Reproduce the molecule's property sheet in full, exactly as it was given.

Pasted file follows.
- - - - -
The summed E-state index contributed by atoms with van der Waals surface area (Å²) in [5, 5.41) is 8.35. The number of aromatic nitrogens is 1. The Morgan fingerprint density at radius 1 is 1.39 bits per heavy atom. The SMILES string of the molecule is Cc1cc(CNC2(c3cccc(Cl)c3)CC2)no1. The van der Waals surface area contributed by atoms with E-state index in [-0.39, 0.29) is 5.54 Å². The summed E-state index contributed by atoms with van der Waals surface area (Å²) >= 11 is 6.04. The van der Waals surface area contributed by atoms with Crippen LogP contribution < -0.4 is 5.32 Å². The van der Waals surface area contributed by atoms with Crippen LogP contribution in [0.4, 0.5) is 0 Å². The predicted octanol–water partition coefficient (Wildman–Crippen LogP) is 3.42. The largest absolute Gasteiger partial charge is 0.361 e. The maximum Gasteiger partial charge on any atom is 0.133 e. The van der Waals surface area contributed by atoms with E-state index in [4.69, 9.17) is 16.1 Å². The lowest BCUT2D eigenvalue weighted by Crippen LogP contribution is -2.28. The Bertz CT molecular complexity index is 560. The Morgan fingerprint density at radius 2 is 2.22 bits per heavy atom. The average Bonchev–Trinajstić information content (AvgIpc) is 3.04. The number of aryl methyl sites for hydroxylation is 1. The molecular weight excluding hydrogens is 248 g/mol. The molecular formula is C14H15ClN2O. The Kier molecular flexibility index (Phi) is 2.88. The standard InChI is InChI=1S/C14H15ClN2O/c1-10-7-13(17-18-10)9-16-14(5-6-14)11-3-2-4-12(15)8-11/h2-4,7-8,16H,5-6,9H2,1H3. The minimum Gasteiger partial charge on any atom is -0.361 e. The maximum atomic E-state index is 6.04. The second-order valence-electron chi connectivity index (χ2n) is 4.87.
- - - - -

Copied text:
The summed E-state index contributed by atoms with van der Waals surface area (Å²) in [5, 5.41) is 8.35. The number of aromatic nitrogens is 1. The Morgan fingerprint density at radius 1 is 1.39 bits per heavy atom. The SMILES string of the molecule is Cc1cc(CNC2(c3cccc(Cl)c3)CC2)no1. The van der Waals surface area contributed by atoms with E-state index in [-0.39, 0.29) is 5.54 Å². The summed E-state index contributed by atoms with van der Waals surface area (Å²) >= 11 is 6.04. The van der Waals surface area contributed by atoms with Crippen LogP contribution < -0.4 is 5.32 Å². The van der Waals surface area contributed by atoms with Crippen LogP contribution in [0.4, 0.5) is 0 Å². The predicted octanol–water partition coefficient (Wildman–Crippen LogP) is 3.42. The largest absolute Gasteiger partial charge is 0.361 e. The maximum Gasteiger partial charge on any atom is 0.133 e. The van der Waals surface area contributed by atoms with E-state index in [4.69, 9.17) is 16.1 Å². The lowest BCUT2D eigenvalue weighted by Crippen LogP contribution is -2.28. The Bertz CT molecular complexity index is 560. The Morgan fingerprint density at radius 2 is 2.22 bits per heavy atom. The average Bonchev–Trinajstić information content (AvgIpc) is 3.04. The number of aryl methyl sites for hydroxylation is 1. The molecular weight excluding hydrogens is 248 g/mol. The molecular formula is C14H15ClN2O. The Kier molecular flexibility index (Phi) is 2.88. The standard InChI is InChI=1S/C14H15ClN2O/c1-10-7-13(17-18-10)9-16-14(5-6-14)11-3-2-4-12(15)8-11/h2-4,7-8,16H,5-6,9H2,1H3. The minimum Gasteiger partial charge on any atom is -0.361 e. The maximum atomic E-state index is 6.04. The second-order valence-electron chi connectivity index (χ2n) is 4.87.